That the trustees were considering moving was evidenced on January 31, 1884 when the New Amsterdam Gazette pointed out that the leasehold on the property would expire in six years, "and can now be sold for some $5,000." It would have been a nice windfall for the congregation, about $134,000 today, towards erecting a new building. The article added "The present tendency of Sixth Avenue certainly renders new arrangements, in regard to a church-building on that Avenue a delicate question."
On October 20 the following year, during the fall meeting of the New York Classis, the Rev. Dr. Fairchild reported that a move was "a necessity." According to the New Amsterdam Gazette he complained that the church was "situated in the vicinity of countless disreputable resorts, and that husbands and fathers would not have their wives and daughters pass them on their way to church."
The editor of that newspaper found the pastor's remarks misguided. "Such neighborhoods as these need churches and schools far greater than others of more refinement." It added, "Those who know our city well will agree with us, that to find a street in New York completely free from vice must be regarded as an impossibility." The writer flatly denounced his plan as "absurd."
Apparently the Reformed Classis and Synod agreed, for the United Reformed Church remained in the Sixth Avenue building until 1893. That year the trustees sold it to the J. & R. Ecclesiastical Art firm, which renovated it for its studio and factory.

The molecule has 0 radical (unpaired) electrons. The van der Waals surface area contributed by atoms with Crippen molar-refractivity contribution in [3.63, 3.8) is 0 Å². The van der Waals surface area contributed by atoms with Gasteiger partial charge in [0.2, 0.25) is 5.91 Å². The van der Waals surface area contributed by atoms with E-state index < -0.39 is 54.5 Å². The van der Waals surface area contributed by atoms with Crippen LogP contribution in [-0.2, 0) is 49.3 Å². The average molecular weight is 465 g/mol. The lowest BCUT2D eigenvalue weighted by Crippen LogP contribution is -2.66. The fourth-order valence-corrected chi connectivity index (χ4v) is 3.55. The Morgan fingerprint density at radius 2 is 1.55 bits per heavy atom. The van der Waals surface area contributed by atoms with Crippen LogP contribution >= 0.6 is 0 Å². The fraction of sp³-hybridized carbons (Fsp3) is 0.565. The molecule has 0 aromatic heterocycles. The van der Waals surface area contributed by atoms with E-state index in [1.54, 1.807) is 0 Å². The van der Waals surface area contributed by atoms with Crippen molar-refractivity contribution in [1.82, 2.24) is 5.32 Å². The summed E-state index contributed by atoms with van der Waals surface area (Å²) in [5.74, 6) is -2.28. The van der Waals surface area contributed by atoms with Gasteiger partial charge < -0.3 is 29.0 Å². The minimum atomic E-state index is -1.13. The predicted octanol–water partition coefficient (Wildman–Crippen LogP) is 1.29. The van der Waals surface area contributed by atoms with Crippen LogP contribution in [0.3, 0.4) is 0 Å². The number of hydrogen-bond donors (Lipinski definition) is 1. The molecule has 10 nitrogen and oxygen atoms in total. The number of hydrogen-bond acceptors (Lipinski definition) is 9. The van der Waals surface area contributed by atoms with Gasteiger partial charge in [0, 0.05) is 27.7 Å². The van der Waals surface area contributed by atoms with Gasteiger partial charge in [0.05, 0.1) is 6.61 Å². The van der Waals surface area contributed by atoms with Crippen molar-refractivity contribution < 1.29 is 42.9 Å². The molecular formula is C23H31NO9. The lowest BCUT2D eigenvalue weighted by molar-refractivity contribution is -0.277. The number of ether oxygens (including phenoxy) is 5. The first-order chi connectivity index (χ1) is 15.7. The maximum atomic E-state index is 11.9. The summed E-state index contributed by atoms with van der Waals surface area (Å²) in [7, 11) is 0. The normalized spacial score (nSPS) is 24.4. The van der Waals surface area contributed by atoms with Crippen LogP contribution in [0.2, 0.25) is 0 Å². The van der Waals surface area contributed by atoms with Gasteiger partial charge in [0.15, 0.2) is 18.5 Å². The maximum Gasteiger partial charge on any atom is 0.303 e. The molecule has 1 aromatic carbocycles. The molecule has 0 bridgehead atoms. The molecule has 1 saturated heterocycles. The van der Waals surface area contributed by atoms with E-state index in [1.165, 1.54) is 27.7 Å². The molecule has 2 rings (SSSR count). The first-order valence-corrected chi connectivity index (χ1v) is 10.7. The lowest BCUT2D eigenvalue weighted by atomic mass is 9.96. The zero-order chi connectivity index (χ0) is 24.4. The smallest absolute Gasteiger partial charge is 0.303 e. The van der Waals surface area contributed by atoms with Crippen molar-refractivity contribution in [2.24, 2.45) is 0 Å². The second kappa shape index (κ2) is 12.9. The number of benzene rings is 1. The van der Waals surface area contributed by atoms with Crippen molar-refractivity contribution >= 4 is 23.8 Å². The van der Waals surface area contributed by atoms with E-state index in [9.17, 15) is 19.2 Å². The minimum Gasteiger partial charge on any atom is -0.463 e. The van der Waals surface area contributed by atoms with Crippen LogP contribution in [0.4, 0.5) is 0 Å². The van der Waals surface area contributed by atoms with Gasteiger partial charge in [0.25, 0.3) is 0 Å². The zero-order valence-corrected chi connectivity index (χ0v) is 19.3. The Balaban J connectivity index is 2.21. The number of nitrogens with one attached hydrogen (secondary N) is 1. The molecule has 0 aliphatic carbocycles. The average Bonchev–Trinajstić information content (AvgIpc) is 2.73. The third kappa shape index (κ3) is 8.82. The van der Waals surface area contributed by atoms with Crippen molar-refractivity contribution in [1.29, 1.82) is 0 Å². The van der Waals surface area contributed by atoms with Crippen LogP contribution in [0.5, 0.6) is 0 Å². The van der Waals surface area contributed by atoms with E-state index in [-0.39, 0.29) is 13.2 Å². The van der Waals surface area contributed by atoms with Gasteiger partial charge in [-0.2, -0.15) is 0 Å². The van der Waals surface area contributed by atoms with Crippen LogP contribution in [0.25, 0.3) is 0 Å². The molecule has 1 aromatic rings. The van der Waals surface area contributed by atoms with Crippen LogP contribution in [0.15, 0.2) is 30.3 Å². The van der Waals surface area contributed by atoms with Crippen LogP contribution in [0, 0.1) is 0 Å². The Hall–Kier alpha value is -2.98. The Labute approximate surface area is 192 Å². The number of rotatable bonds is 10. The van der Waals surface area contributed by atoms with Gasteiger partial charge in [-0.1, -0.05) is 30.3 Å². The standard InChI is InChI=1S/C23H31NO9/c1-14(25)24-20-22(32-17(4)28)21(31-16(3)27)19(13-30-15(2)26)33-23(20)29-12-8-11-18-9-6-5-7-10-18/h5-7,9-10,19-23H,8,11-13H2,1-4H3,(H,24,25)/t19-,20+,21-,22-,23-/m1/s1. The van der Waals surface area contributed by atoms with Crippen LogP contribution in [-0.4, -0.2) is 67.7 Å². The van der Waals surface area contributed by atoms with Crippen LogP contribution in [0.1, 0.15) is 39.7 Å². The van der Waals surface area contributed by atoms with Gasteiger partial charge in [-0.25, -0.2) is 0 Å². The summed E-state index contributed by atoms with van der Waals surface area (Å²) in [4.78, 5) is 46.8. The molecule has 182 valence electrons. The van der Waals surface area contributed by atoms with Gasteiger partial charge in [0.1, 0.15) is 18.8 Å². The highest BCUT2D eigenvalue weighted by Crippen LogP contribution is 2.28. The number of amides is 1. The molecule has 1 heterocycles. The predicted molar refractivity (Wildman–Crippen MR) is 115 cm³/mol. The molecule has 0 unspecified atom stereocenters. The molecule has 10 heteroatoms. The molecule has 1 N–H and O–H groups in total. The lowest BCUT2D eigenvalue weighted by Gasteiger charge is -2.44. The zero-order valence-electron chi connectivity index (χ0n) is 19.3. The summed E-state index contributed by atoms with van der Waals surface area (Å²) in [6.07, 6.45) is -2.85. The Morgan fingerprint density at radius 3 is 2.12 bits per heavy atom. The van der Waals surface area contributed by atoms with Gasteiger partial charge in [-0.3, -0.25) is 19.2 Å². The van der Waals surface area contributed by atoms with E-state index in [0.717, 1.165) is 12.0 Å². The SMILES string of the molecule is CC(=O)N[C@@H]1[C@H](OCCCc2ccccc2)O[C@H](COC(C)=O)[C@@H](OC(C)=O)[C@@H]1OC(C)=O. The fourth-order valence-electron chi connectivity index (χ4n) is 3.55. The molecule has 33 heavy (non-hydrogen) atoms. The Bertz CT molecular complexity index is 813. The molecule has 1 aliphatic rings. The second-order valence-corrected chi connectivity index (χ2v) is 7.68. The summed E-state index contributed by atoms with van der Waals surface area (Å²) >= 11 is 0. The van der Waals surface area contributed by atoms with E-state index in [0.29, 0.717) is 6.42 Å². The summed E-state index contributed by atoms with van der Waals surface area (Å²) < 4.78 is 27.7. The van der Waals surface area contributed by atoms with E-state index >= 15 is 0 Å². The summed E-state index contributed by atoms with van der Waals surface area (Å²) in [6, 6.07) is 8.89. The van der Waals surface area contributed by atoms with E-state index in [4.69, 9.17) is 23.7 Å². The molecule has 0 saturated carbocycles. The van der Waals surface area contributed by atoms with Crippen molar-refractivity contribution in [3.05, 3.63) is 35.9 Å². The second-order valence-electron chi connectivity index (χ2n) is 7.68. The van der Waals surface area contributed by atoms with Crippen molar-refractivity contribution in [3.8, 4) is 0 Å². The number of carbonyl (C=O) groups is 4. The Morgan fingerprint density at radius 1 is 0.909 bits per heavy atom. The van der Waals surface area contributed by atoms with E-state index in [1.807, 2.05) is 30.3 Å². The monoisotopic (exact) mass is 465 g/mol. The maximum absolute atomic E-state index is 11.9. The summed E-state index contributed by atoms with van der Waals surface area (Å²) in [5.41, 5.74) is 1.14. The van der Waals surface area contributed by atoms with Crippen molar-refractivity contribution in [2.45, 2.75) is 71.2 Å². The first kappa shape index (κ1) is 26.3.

Established by brothers Joseph and Richard Lamb in 1857, by now it was run by Joseph's three sons, Richard, Charles Rollinson, and Frederick Stymetz Lamb. Charles R. Lamb doubled as an architect, chiefly designing churches. In a symbiotic relationship, his family's firm routinely collaborated in creating the stained glass and interiors.
|The Church, April 1898 (copyright expired)|
|This painted and stained glass window, "Memory," was the work of Ella C. Lamb. image via arcadiasystems.org|
|The renovated Church of St. Edward the Martyr. New-York Tribune, December 14, 1903 (copyright expired)|
Richard Lamb died on March 24, 1909 at the age of 74. On the day after his funeral a memorial service was held in the Sixth Avenue studio for the employees and business associates. The addresses given by his brothers seem a bit out of context for the occasion. Frederick spoke on "Relations of the Employees to the firm," and Charles on the "History of the House."
|Taken in 1932, this photograph shows the sharp curve of the Sixth Avenue Elevated to the left. from the collection of the New York Public Library|
|As renovations continue, the facade has been removed and the interiors gutted. The peaked roof was retained. from the collection of the New York Public Library|
|The new facade slopes backward to meet the original 1830's roofline. Playing here at the time of this photo was The Great Waltz with Luise Rainer, and Flirting with Fate, starring Joe E. Brown. from the collection of the New York Public Library|
|When the Waverly closed in 2001 the ground level had been tiled over and the upper portion painted blue. photo by Ross Melnick|
|photo by Bruce C.|
I met a boy called Frank MillsReplyDelete
On September twelfth right here
In front of the Waverly
But unfortunately I lost his address…
Hair - 1968